Navigating Egypt’s obstacles

July 14, 2009

On July 4, a delegation of solidarity activists set out from the U.S. to deliver desperately needed humanitarian supplies to the Palestinians of Gaza. The convoy was organized by the group Viva Palestina, led by British Member of Parliament and antiwar activist George Galloway, who was part of a similar effort from London earlier this year.

The delegation's progress has been hampered by Egyptian authorities, who have made a series of bureaucratic demands and stopped several buses filled with Viva Palestina members from crossing into the Sinai on the way toward the Rafah border crossing.

Viva Palestina is calling on supporters to gather outside Egyptian consulates on Tuesday, July 14, as the group attempts to make its way toward Gaza, with the aim of crossing the border on Wednesday morning. "Those individuals and groups gathering outside Egyptian consulates tomorrow will either be able to help us break through those blockages," Viva Palestina said in a statement, "or be able to celebrate our overcoming them."

Soozy Duncan, who is part of the Viva Palestina convoy, provides an update of the latest obstacles facing these activists.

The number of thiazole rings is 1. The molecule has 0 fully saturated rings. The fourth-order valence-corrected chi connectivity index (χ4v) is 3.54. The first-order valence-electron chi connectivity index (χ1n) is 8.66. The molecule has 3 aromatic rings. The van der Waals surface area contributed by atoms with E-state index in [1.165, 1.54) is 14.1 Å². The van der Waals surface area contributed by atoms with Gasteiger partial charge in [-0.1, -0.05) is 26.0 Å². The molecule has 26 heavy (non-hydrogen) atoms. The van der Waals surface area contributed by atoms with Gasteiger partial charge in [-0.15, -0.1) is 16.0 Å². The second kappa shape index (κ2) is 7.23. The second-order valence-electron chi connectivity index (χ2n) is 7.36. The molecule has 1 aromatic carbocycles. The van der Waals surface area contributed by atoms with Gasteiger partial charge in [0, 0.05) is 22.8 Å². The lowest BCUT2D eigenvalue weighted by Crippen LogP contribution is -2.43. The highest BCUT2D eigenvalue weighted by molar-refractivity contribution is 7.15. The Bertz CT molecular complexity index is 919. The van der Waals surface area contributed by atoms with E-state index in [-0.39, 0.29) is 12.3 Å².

THE VIVA Palestina U.S. convoy has been facing barrier after barrier in recent days despite having initially hoped to cross into the Gaza Strip this morning. The Egyptian government, collaborator in Israel's severe blockade for the past two years, has set up a course of administrative obstacles that will delay the group's entry into Gaza.

George Galloway, the British Member of Parliament (MP) who organized this effort, as well as the first Viva Palestina caravan which drove from London to Gaza in March, sent a letter to President Mubarak of Egypt prior to the departure of the U.S. convoy. This letter informed the president that over $1 million dollars had been raised with the intention of purchasing vehicles, medical supplies and other humanitarian aid to bring to Gaza. Viva Palestina was also in contact with the Egyptian ambassadors in London, Washington, D.C., and Tripoli, Libya, who, at their request, were provided with a list of the names and passport numbers of all convoy participants.

Members of the Viva Palestina delegation surround their bus to prevent Egyptian officials from taking them
Members of the Viva Palestina delegation surround their bus to prevent Egyptian officials from taking them (Ream Kidane | SW)